Four reasons not to run revision classes

Last-minute cramming sessions are counterproductive and ineffective, says this teacher. He shares tips for what to do instead

Adam Riches

Exam body accused of ‘piling pressure on schools’

No matter how much revisiting and recapping you do throughout the year in class, it seems that the mad dash towards the exams after Christmas is inevitable: revision classes become the norm.

But this year, I’m doing things differently. This year, I am not doing revision. And here’s why.

1. Cramming overloads students’ working memory

A limiting factor in any classroom is the students’ working memory. Any teacher worth their salt knows that students can only process small chunks of information at a time, and the revision period is no different. Lessons in which teachers try to cover whole units in an attempt to remind students about their contents just before the exams are ineffective. Some may argue this approach can even be damaging to students’ performance. Revision shouldn’t be about cramming in a panicked fashion. So this year, I’m doing away with any kind of full-unit recap lessons.

2. What are you actually revising?

A lot of the time, recall of knowledge needs to be encoded again to suit the question being asked. Application is much more important for me than recapping facts in isolation. Instead of directing students to revise in a more traditional way, I am going to centre their exam preparation around practising applying the skills required in context. This may not take the form of an exam question, but I plan on being a lot more pragmatic about the way I expect my students to apply their learning.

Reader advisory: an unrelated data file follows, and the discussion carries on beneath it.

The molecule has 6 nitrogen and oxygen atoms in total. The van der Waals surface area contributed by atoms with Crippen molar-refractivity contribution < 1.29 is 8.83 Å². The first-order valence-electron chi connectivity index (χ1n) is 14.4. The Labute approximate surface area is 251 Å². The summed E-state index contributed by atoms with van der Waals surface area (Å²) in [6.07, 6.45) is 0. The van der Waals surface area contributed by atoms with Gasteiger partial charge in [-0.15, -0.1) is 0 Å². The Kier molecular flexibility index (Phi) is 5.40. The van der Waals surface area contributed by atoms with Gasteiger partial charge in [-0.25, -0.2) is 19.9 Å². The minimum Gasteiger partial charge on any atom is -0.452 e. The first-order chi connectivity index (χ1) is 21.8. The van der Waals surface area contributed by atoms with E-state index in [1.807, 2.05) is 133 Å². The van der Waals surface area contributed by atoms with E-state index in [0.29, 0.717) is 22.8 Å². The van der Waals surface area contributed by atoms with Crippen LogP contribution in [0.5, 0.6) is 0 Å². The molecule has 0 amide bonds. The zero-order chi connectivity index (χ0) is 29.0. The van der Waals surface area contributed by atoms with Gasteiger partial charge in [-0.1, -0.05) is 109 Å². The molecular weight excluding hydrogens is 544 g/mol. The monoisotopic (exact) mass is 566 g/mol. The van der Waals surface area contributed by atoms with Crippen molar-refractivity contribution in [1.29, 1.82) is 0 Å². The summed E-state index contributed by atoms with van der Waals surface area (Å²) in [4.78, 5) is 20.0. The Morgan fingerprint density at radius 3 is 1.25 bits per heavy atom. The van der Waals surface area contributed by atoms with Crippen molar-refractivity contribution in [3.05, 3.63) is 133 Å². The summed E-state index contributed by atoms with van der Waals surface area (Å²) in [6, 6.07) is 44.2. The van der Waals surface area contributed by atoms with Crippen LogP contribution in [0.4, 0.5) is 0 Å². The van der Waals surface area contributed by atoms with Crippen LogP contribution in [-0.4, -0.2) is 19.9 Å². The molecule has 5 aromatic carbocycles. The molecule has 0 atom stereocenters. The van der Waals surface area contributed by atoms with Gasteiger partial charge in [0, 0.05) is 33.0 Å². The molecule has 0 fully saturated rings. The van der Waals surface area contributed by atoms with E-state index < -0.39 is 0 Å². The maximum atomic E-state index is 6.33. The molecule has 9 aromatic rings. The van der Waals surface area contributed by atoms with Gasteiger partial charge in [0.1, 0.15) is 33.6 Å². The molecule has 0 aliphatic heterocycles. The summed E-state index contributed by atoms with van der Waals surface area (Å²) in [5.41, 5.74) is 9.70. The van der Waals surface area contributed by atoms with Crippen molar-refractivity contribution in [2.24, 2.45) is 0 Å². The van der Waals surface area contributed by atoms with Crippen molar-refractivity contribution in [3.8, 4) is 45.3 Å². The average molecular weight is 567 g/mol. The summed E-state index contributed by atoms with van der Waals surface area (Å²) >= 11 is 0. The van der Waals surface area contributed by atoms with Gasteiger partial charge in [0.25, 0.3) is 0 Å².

3. We’re better off teaching about memory

The market is saturated with revision guides (of varying quality) that are assumed to be all-knowing by students. We are all aware that, no matter how hard we try, there will be students who rely solely on skim-reading these guides as their “revision”. Can we really expect 15- and 16-year-olds to be able to revise successfully independently? Not without guidance. I’m going to spend time teaching my students about how revision and recapping actually works. I’m going to show them exactly how we can prepare for exams and I’m going to guide them away from generic revision books.

4. Recapping should be happening all year

Yep, you heard it, we’re revising all year. I’m focusing on my medium-and long-term planning, and putting aside time in lessons to revisit, recap and interleave skills to ensure that my students don’t need to do so much at the end of the year. It sounds intuitive, but well-planned recapping across units (and that’s the key) is a great way to ensure that students don’t forget key information. Negating the effect of the forgetting curve is doable and, with practice, I think this is one of the key solutions to the time wasted “revising” before exams.

Adam Riches is a specialist leader of education and lead teacher in English

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Adam Riches

Adam Riches is an assistant principal and senior leader for teaching and learning, specialist leader in education and head of English. He tweets @TeachMrRiches

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